On the bright side, I immediately went on a heater, playing $55 and $25 turbo SnGs at PokerStars. Immediate impressions include:
1) Man, you can rack up FPPs in a hurry playing sets of fours of these suckers.
2) Man, it's actually nice to take a break from LHE.
3) Man, these things are going to be high variance.
It's interesting as it's been quite awhile since I regularly played lots of SnGs, so it's a little encouraging to think that compare and contrast and realize that I've gotten a shit-ton better at this game of poker since then. The biggest difference is playing pretty fearlessly when it's 4 or 5 handed and everyone goes into turtle mode, hoping to ease into the money before getting jiggy.
I realize this is the first rule of SnG Strategy 101, and it's not that I didn't know that before when I wasn't playing quite so fearlessly, but it's nice to see myself immediately shift into rape and pillage gear, when people start turtling up.
Running well also makes things much happier and shinier, too. I'm racking up a few more 2nds than I like, but yeah, half-full, half-empty.
I've also been a little surprised by the general attitude and strategy immediately after it gets heads-up, and someone is outchipped like 3-1. It seems like a majority of people just push, with anything, immediately, trying to gain ground.
And sure, I fully realize that with big blinds in the neighborhood of 600-800 and a stack of 3,000-4,000, you don't have much wriggle room, at all. But you can see a few hands, yes, and not just push immediately with 83o? I know you're likely going to need to get lucky and double, and double again, but there seems to be little practical difference of doubling a stack of 3,000 as opposed to 2,400 (since you need another double after that), and a world of practical difference of folding 83o when you sit at 3,000 and need a double, willing to take your chances with whatever you get dealt the next hand, sitting at 2,400.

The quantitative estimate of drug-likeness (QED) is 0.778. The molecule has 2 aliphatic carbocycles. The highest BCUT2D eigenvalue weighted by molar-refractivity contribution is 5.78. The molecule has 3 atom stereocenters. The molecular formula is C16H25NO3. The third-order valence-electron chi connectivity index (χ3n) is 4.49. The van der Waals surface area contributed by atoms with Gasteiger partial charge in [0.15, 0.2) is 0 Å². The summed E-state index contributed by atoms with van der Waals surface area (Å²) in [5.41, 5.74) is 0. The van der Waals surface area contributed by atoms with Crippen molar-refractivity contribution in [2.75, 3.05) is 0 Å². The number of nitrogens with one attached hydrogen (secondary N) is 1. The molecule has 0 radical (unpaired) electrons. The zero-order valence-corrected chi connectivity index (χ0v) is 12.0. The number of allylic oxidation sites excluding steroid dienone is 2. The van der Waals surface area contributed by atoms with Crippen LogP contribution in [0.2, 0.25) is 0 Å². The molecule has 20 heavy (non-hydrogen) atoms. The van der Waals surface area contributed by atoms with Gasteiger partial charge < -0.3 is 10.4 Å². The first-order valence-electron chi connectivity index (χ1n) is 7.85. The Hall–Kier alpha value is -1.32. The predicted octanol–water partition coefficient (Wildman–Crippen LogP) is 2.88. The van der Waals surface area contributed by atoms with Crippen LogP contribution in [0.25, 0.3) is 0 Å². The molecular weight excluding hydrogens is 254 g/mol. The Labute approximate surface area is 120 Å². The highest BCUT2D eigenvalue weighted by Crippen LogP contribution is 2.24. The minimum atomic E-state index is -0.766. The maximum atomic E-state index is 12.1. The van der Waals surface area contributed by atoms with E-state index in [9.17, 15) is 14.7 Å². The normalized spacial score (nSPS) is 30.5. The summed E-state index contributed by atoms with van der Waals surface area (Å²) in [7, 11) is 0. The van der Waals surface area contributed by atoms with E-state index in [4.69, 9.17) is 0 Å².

(And yeah, I know, part of it is to steal blinds from the SB, and not that you want to get called with your 83o. And yeah, I understand some of it is the general "Ahh, fuck it, I've got 2nd locked up, I'm way behind, I'm in shove or fold mode, let's just shove.)
Any of you folks with more experience in these have any thoughts on that subject, as far as how you play a short stack in heads-up situations? I guess my question is that I see lots of people pushing in spots when it appears to me they could have waited a few hands, which makes me wonder if I'm underestimating the urgency in those spots when heads-up but outchipped 3-1 or more. How low do you let yourself get, relative to the blinds, when you feel like you have to shove, regardless of the cards?
The big exciting reorg at work turned out to be less than exciting, for myself at least. I'm going to be doing exactly what I'm doing now, working for the same boss, sitting in the same monkey cubicle. Which is good, I guess. And bad.
"Maybe if I sit perfectly still that huge, drunken clay squirrel won't brain me with his giant mug of beer.
The idea is that if a double-up will make it close to 1:1 in chip counts, the big stack will watch the gap concept very closely so as not to double-up the short-stack unnecessarily. While I don't do it with 83o as you've described, my short-stack heads-up push range is pretty wide when blinds are 300/600 and above.
I don't know if it's correct strategy or not, but my HU win rate in SNGs is currently 54% over 155 HU battles. My sense is that I win when I'm the more aggressive player, and lose when I'm not. When I'm the most aggressive, it forces the other player to eventually defend with very marginal hands.
However, I haven't studied HU strategy at all, and will be making this my next area of focus. So, I'd be interested to hear what anyone else thinks. There's a big part of me that believes my HU matches have been decided more by dumb luck than sound strategy.
You can classify me as one of the push monkeys when the blinds are high relatively to my stack.
The reason being that most opponents will only call with around 25% of the hands when I push. This is far too little to call with if they knew I was pushing with any two cards (which I usually am).
I'll show through an ICM calculation why I push with any two when I have 3500 to my opponents 10000 with blinds/antes 300/600/50.
I'll assess the BB calling range to be...
This is what I give my typical opponent as to his calling range.
Now lets assume I have 32o (at a $25 turbo).
1) I fold – T3150, 34.7% of prize pool, $78.00 EV
2a) I push, he folds (76.6%): T4150, 36.15% of prize pool
2b) I push, he calls, I win (6.55%): T7000, 40.4% of prize pool
2c) I push, he calls, I lose (16.84%): T0, 30% of prize pool
You push (total): 35.38% of prize pool, $79.62 EV
As you can see that is a +0.7% EV difference.
Of course, there are times when I see my opponents calling range to be bigger than this, and I try to adjust accordingly. But for the most part, I just push blindlessly.
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